Although a court is not “hide-bound” by a party’s counsel’s precise arguments, Ginsburg said “the Ninth Circuit’s radical transformation of this case goes well beyond the pale.” The Ninth Circuit’s judgment was vacated and the case remanded “for reconsideration shorn of the overbreadth inquiry interjected by the appellate panel and bearing a fair resemblance to the case shaped by the parties.”

The case against Michael Flynn should also be vacated and dismissed. Cases should be decided on the merits of the cases presented by the two sides, not third parties with only an ideological agenda to contribute. Judge Sullivan had already dismissed some two dozen pro-Flynn briefs. Now he’s invited an anti-Flynn third party not only to submit a new brief but to actually prosecute a new case with new charges. Double jeopardy, anyone?

A case in Judge Sullivan’s past shows just how wrong he is now,’ As Margot Cleveland writes in the Federalist:

…the government had criminally charged Fokker Services with violations of export control laws. The government and defendant entered a deferred prosecution agreement, under which the government would dismiss the charges in exchange for Fokker Services agreeing to several compliance provisions. But when the parties went before a federal district court judge to formalize the arrangement and a waiver of the Speedy Trial Act, the presiding judge refused to accept the waiver -- which in essence doomed the agreement -- because he believed the agreement was too lenient on the business owners.

The government filed a “writ of mandamus” with the D.C. Circuit Court. A writ of mandamus is a procedural machination that allows a party to seek to force a lower court to act as required by law.

The original agreement between the two parties was allowed to stand, unencumbered by third-party busybodies and an activist judge.  Something like that might happen and should happen in the Flynn case. What Judge Sullivan has done is unconscionable and unconstitutional:

The Fokker decision was a 2016 decision from the D.C. Circuit Court and, as such, establishes “mandatory precedent,” i.e., precedent that must be followed, by all D.C. district court judges -- including Judge Sullivan. Thus, Judge Sullivan’s directive that Judge Gleeson, as amicus curiae, should “present arguments in opposition to the government’s Motion to Dismiss,” cannot stand: It conflicts with controlling circuit court precedent, and more significantly with the U.S. Constitution.

Justice delayed is justice denied, Judge Sullivan. The Constitution was not written on an Etch-a-Sketch. And there is nothing in it that excuses or justifies your judicial tyranny.

Daniel John Sobieski is a former editorial writer for Investor’s Business Daily and freelance writer whose pieces have appeared in Human Events, Reason Magazine, and the Chicago Sun-Times among other publications.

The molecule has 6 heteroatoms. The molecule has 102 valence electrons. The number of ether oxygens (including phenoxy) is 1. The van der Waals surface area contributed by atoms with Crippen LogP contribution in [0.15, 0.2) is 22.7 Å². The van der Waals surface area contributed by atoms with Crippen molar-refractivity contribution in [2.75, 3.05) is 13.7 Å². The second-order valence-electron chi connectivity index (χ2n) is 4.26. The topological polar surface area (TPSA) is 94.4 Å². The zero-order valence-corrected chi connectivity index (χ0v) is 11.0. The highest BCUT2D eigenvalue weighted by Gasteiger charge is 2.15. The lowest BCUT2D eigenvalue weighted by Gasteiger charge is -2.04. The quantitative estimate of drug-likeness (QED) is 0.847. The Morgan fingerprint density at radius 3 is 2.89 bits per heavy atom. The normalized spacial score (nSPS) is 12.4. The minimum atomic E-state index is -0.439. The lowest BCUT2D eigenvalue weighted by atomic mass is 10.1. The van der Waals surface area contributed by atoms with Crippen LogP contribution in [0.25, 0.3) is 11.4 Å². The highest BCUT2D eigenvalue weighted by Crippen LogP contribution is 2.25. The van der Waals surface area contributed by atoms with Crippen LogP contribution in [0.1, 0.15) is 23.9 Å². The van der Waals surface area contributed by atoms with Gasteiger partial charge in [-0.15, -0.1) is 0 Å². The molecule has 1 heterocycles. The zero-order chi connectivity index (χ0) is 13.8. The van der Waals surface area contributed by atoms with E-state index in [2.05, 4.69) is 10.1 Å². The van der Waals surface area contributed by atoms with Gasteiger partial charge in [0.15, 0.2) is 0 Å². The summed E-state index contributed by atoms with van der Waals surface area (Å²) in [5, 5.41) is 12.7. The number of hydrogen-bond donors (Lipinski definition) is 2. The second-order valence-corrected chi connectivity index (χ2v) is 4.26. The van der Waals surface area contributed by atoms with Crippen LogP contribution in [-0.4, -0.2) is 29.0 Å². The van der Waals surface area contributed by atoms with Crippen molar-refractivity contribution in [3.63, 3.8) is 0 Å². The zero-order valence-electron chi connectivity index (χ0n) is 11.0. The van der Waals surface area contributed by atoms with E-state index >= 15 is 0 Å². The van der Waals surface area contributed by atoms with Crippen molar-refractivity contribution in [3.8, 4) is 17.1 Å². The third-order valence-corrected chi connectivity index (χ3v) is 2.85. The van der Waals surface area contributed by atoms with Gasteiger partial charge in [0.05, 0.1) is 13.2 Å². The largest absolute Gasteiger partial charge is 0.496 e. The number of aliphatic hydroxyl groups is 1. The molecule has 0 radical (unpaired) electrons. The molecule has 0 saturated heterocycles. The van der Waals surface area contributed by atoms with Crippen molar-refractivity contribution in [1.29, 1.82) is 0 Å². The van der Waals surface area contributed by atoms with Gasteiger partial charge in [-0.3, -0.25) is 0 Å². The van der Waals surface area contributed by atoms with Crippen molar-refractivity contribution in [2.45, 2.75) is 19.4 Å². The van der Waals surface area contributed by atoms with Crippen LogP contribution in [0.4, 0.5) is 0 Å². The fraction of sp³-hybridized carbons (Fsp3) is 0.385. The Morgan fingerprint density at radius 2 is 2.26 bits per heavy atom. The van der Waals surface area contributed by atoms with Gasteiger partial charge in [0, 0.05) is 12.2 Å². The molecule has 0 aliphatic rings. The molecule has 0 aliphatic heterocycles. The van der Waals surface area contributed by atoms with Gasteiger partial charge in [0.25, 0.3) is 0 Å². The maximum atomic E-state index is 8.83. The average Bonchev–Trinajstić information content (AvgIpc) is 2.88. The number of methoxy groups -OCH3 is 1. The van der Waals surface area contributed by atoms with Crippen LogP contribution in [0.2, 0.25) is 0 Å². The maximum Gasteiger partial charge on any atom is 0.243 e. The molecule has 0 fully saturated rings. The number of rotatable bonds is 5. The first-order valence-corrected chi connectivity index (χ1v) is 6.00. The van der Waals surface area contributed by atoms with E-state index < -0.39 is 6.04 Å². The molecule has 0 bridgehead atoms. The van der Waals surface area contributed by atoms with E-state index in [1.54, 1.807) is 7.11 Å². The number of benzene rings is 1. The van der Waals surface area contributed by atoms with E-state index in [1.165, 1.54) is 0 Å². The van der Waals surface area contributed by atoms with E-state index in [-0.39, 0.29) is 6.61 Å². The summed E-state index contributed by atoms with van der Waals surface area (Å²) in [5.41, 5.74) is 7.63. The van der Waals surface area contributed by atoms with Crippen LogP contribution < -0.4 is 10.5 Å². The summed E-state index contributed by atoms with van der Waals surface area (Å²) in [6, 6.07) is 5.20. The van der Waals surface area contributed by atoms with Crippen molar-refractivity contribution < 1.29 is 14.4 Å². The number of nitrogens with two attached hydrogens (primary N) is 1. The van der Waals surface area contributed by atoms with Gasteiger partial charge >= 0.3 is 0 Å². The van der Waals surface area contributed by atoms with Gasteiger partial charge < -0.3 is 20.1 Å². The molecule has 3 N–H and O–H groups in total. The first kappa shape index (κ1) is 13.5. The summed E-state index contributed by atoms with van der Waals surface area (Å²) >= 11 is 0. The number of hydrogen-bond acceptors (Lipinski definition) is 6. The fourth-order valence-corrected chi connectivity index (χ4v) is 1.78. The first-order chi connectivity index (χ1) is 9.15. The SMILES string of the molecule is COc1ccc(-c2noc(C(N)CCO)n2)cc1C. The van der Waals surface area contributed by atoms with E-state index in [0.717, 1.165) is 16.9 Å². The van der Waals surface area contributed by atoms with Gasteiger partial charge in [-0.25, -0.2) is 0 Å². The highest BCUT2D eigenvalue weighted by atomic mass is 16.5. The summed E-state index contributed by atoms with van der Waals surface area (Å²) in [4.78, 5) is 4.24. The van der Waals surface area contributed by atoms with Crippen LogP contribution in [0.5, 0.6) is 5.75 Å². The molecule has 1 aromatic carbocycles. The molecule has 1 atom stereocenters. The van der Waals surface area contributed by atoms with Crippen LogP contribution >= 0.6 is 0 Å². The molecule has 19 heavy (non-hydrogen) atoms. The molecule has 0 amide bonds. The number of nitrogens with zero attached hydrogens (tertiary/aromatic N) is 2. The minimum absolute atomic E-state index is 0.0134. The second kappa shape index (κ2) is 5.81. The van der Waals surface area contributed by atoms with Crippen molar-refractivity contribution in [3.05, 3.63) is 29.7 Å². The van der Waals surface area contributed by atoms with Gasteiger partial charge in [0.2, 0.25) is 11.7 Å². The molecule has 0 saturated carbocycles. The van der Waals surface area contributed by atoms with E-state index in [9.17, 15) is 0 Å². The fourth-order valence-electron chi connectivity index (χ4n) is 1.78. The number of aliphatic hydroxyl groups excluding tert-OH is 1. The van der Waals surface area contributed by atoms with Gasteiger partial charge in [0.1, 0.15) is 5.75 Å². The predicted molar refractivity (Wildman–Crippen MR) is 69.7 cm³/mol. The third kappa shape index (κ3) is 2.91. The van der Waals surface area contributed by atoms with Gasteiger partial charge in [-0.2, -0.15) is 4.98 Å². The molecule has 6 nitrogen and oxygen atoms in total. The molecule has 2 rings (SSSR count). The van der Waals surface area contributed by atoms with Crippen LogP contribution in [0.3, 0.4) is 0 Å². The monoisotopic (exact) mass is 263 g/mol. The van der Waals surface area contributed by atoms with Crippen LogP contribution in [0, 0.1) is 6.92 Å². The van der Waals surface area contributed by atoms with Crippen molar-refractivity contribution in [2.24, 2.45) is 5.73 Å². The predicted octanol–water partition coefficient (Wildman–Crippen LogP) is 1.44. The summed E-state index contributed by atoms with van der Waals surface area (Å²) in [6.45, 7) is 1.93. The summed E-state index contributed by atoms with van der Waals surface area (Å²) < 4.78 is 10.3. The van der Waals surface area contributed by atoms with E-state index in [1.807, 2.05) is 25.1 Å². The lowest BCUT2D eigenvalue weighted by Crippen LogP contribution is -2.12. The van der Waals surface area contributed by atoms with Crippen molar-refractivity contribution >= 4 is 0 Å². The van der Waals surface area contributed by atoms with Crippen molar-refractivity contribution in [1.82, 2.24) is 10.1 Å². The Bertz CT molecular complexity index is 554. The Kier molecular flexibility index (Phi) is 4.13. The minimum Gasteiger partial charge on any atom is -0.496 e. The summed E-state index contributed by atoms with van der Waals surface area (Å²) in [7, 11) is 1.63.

Which part of United States v. Michael Flynn does Judge Emmet Sullivan not understand? There is no third party in the case title -- only the names of the accuser and the accused. There is no understudy prosecutor to be employed when one party says he’s innocent and the other admits they have no case. Game over. The defendant is a free man unless you are in Judge Sullivan’s court where the signpost up ahead says “The Twilight Zone.”

On our planet, when there is no prosecutor to prosecute, there is no prosecution. Case is dismissed. Not on Judge Sullivan’s planet. For Lt. Gen. Michael Flynn it must have seen like a ruling from a parallel universe when, in an Alice-In-Wonderland meets Groundhog Day moment, for Judge Sullivan’s appointed former Judge John Gleeson to argue against AG Barr and defendant Flynn, and even invent a new charge of perjury for withdrawing his guilty plea entered under severe coercion and duress.

Judge Gleeson resigned from the bench in 2016 to return to private practice. A judicial activist, he was appointed to serve in the Eastern District of New York by President Bill Clinton in 1994. Presumably, the chance to screw President Trump and his former National Security Adviser Michael Flynn was too much to pass up. As the Daily Caller notes:

Gleeson has already argued against dismissal in Flynn’s case, saying in a Monday editorial for the Washington Post that accepting Barr’s recommendation would damage the justice system.

“Prosecutors deserve a ‘presumption of regularity’ -- the benefit of the doubt that they are acting honestly and following the rules. But when the facts suggest they have abused their power, that presumption fades. If prosecutors attempt to dismiss a well-founded prosecution for impermissible or corrupt reasons, the people would be ill-served if a court blindly approved their dismissal request,” Gleeson wrote. “The independence of the court protects us all when executive-branch decisions smack of impropriety; it also protects the judiciary itself from becoming a party to corruption.”

Prosecutors dropping a case in the face of overwhelming exculpatory evidence does not damage the justice system -- hiding exculpatory evidence pointing to a defendant’s innocence does, as does one administration conspiring to entrap and frame a defendant chosen to work in a subsequent incoming administration.

This may be the first time you’ve heard of the “presumption of regularity” for prosecutors. It’s the first time I have. I’m more familiar with the presumption of innocence for the defendant and the right to a fair trial. Flynn was denied a fair trial by hiding exculpatory evidence as well as evidence of a conspiracy to entrap. Then he had to stand before a pompous and bloviating judge who suggested that this man who served his country honorably for more than three decades just might be guilty of treason if the prosecutors had thought of it -- a capital offense.